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Sunday, 20 April 2008

CAESALPINIACEAE


Colvillea racemosa

Bauhinia

Cassia grandis

Parkinsonia aculeata

Tamarindus indica

Delonix regia

CAESALPINIACEAE
Bentham and Hooker divided the Leguminosae into three subfamilies : Papilionaceae,Caesalpinieae and mimoseae.Most of the recent taxonomist treat them as three distinct families.

CAESALPINIACEAE is a very big family, mostly tropical and subtropical trees and shrubs comprising about 150 genera and 2,200 species.In India 23 genera and 80 species chiefly in western peninsular india.
Vegetative characters:
Mostly trees or shrubs or rarely herbs. Occasionally woody climbers.
The leaves are
stipulate, alternate, and mostly pinnately compound but may be bipinnate or simple.The leaf base is often swollen.
Inflorescence is racemose or pannicle rarely cymose.
The flowers are mostly large and showy, zygomorphic,pentamerous, bisexual and hypogynous or perigynous.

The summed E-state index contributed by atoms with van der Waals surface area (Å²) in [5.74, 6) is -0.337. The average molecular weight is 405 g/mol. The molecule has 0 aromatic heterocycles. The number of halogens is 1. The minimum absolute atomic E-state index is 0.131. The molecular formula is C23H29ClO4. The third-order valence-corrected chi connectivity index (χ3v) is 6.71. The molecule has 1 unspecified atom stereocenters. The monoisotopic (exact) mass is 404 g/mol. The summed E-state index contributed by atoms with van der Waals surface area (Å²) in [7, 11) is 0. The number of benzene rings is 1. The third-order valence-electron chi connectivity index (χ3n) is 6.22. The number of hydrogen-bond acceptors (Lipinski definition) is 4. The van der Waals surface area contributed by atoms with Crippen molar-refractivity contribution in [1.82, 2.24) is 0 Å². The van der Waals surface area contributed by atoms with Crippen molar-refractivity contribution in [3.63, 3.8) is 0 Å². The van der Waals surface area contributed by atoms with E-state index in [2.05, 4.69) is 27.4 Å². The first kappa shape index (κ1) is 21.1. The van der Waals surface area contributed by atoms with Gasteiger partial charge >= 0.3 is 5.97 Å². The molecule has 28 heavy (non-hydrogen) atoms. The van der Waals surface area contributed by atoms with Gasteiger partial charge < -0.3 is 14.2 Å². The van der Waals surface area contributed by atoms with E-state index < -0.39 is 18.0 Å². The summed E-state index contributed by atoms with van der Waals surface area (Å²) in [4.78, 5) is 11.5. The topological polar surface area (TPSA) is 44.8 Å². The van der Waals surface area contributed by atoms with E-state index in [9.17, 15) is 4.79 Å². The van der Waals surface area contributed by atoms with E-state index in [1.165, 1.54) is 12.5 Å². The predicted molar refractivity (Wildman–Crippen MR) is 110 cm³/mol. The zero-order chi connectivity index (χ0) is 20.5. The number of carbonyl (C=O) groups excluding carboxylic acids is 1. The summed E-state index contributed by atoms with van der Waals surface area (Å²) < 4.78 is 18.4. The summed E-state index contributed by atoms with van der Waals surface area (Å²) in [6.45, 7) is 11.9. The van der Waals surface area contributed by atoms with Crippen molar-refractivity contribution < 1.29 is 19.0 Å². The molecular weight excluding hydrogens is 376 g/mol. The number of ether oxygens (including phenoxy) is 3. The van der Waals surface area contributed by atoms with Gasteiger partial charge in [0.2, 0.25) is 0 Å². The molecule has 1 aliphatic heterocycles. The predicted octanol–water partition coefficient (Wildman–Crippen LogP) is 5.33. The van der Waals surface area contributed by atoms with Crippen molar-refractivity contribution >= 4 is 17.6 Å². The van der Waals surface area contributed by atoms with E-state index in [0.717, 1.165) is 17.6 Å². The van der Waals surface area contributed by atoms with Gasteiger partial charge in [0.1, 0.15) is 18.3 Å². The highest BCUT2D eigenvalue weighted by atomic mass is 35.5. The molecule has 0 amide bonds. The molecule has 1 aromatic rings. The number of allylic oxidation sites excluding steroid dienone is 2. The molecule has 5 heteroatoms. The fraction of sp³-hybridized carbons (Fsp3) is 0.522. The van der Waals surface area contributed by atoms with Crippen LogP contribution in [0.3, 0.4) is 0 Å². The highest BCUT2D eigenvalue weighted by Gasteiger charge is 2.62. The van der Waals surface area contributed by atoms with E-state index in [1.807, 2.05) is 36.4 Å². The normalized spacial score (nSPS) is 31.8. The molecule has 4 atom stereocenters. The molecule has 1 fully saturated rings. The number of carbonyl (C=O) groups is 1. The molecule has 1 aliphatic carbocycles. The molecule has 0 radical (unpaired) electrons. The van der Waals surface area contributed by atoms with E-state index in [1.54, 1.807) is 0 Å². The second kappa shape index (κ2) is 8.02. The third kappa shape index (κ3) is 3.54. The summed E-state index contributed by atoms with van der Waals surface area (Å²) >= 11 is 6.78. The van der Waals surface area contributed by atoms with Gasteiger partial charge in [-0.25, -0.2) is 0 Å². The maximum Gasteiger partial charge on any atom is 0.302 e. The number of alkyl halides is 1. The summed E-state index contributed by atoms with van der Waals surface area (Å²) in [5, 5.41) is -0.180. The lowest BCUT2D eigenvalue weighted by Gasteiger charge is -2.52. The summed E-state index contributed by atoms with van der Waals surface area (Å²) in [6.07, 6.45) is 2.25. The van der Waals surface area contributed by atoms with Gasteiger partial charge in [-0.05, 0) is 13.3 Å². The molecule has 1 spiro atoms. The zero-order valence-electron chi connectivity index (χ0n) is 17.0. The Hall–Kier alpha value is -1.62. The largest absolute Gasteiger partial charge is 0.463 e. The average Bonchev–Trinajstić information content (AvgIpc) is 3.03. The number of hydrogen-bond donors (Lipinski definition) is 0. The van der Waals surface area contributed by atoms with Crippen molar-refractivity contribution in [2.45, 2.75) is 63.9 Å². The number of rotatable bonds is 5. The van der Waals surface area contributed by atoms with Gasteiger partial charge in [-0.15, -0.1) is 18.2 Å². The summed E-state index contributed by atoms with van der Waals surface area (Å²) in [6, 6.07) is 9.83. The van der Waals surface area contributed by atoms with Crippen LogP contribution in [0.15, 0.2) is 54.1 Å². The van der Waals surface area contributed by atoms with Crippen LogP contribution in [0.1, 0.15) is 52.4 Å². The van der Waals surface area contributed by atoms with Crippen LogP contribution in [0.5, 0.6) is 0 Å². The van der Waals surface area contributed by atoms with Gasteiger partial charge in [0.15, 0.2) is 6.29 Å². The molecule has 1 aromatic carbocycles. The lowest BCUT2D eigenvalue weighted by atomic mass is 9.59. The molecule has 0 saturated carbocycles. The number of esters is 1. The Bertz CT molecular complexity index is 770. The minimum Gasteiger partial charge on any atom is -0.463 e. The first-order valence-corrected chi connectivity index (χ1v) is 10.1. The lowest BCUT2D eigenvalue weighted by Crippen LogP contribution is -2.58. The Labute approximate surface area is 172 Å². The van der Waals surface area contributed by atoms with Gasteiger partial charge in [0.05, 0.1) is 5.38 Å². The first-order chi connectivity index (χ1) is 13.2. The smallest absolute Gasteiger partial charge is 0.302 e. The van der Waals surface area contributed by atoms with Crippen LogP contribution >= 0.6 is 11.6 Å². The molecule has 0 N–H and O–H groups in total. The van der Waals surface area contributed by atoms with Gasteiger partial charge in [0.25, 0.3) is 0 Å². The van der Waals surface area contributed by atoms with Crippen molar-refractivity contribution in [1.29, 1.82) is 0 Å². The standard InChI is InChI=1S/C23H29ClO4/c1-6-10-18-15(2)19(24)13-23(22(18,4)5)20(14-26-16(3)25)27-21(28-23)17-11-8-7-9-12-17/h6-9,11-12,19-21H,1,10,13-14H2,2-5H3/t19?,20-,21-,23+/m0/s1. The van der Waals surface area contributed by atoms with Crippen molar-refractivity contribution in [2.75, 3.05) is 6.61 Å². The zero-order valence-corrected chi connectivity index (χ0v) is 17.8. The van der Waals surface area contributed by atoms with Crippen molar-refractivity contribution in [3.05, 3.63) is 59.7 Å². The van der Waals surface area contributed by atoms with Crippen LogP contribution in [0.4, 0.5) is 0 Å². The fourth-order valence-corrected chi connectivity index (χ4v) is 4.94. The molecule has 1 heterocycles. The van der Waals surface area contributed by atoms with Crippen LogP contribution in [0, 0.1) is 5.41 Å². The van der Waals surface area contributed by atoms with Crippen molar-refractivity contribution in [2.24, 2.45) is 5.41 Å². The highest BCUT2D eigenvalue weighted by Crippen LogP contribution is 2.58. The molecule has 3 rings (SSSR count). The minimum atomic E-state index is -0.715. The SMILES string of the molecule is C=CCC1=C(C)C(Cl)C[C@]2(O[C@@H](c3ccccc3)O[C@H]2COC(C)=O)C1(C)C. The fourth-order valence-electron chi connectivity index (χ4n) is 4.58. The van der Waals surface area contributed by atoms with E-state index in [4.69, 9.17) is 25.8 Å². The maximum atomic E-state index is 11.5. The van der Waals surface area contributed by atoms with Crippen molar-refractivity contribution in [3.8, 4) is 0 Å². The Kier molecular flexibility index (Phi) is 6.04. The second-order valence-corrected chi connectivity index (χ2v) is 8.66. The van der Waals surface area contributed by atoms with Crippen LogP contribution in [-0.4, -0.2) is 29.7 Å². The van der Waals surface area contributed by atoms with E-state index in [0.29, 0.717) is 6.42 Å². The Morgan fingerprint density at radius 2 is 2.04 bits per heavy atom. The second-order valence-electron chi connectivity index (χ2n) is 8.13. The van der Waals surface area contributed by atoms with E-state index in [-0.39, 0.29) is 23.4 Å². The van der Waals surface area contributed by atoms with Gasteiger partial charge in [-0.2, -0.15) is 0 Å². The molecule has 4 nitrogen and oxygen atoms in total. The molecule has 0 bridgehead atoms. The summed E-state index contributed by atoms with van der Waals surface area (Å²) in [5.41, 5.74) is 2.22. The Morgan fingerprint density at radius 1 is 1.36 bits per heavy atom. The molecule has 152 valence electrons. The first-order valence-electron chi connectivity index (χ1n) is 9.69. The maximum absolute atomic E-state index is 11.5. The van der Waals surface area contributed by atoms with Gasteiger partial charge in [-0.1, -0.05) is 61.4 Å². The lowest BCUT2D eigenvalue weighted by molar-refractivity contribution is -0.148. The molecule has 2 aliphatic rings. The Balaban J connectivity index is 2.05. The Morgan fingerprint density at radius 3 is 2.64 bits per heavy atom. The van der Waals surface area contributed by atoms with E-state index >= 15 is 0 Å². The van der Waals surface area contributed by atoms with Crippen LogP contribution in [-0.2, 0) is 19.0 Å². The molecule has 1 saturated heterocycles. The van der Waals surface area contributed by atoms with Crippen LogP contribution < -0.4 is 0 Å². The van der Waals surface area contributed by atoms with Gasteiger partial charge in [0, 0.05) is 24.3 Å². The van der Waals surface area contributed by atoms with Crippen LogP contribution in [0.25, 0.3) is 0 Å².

The perianth commonly consists of a calyx and corolla of 5 segments each; the petals are distinct, overlapping (i.e., imbricate) in bud, with the posterior one (flag or banner) innermost in position.
In tamarindus and Amherstia only the Three upper petals are developed and the two lower are reduced to scales.The petals are altogether absent in Saracca.
The androecium usually consists of 1-10 distinct or variously united stamens, some of which are commonly reduced to nonfunctional staminodes.
The pistil is simple, consisting of one style and stigma, and a superior ovary with one locule containing 2-many marginal ovules.
The fruit is usually a legume.
The pollination is by insects or birds and the seed dispersal is by wind or by animals.
Examples:

Bauhinia
Caesalpinia pulcherrima
Tamarindus indica
Cassia

Hardwickia binata

Delonix regia

Saraca indica

Parkinsonia aculeata

Amherstia nobilis
Colvillea racemosa

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Grogal said...
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